In dealing with bringing the massive library of photos my grandfather shot over his lifetime, my dad and I considered using a scanning service, but in the end my dad decided to purchase a photo scanner and do the scanning at home.  My dad went with an Epson scanner that had very good reviews for scanning slides and negatives.  The scanner will scan up to four slides at a time, which takes anywhere from ten to twenty minutes.  Then I run each photo through Adobe Photoshop Elements to remove dust spots and do color correction to make thirty-plus year old photos look brand new again.  It’s a long and tedious process, but I’ve found it fascinating to see what my grandfather found interesting in his travels.

If I ever find myself independently wealthy I’ll send off the thousands of slides and negatives I’ve got backlogged to scan off to the professionals to scan, but right now a lot of patience and a meticulous attention to detail are yielding acceptable quality results and protecting the photos from ever being lost.

In case you’re interested in what sort of quality you can get from scanning old slides at high resolutions, I set up a Flickr account to display all of my grandfather’s photos that my dad and I have scanned.

1 Comment on World Backup Day – Taking It A Step Farther
Categories: Data Retention

World Backup Day

Most of the world knows that today is Easter Sunday, but a lot fewer people know that today is also World Backup Day, a day set aside to make sure that all of your important files are backed up.  It’s a good day to review your backup system, and if you don’t have one, it’s a good day to set one up.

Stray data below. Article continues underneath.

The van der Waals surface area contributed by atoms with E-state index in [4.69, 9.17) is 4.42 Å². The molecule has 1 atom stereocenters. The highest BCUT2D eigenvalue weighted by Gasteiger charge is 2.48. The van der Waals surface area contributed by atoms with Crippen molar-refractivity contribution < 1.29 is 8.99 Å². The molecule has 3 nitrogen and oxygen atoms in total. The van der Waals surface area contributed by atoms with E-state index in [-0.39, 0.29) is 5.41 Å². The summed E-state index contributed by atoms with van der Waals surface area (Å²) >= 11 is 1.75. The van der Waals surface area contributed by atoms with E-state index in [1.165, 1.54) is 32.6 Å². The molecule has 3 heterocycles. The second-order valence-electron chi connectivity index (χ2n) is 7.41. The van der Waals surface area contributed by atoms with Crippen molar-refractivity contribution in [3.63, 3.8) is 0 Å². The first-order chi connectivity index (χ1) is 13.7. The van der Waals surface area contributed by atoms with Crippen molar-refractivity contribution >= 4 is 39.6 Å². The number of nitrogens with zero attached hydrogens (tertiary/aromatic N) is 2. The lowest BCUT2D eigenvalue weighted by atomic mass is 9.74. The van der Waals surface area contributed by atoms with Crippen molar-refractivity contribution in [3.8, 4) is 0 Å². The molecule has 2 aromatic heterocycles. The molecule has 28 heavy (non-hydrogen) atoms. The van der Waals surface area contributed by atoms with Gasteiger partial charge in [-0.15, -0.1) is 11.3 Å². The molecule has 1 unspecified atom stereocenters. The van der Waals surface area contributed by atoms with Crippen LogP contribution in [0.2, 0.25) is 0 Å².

No Comments on World Backup Day
Categories: Data Retention

Baby Registries February 24, 2013

As you probably already know, Bailey and I are expecting our first child in a couple months.  We’re getting excited about welcoming our new addition to our family.  We’re also waiting to find out whether we’re having a boy or a girl until the child is born, so for now our child is just called Jellybean.

In preparing for our new arrival, and to help our friends and family know what items we will be needing for our child, Bailey set up baby registries at several different stores, but there really hasn’t been a good way for people to find all the items from all the registries without knowing which stores we’re registered at.  So I’ve written this post so I can provide links to each registry from one central location.  So, without further ado, here are the links to the registries.  Each link will open in a new window/tab, so you won’t lose your place on this page.



No Comments on Baby Registries
Categories: Family

Netbook Router July 1, 2012

Tux Wi-Fi

A while back, I had a brilliant idea: turn a netbook computer into a wireless router.  I thought it would work great for photo shoots, as we could use an Eye-Fi card to transfer photos in real-time to a computer for review.  Add a 4G adapter and we could have internet most anywhere we happen to travel, accessible via laptop computer or iPod Touch.

Before settling on using a netbook for this project, I considered a travel router, but every one I could find required an external power source, usually a standard 110 volt outlet, to operate.  I settled on the netbook idea because of the extensive abilities of the Linux operating system as well as the netbook’s ability to operate for long periods of time on battery power.

After posting about the project idea on Google+, a friend offered his Asus Eee PC 1008HA, which he had replaced with an Android-based tablet.  I gladly accepted the offer and immediately installed the latest desktop version of Ubuntu (11.10 at the time) on the little computer.  I also set up Samba and AFP sharing to allow usage of the 250GB hard drive as a network server when away from home.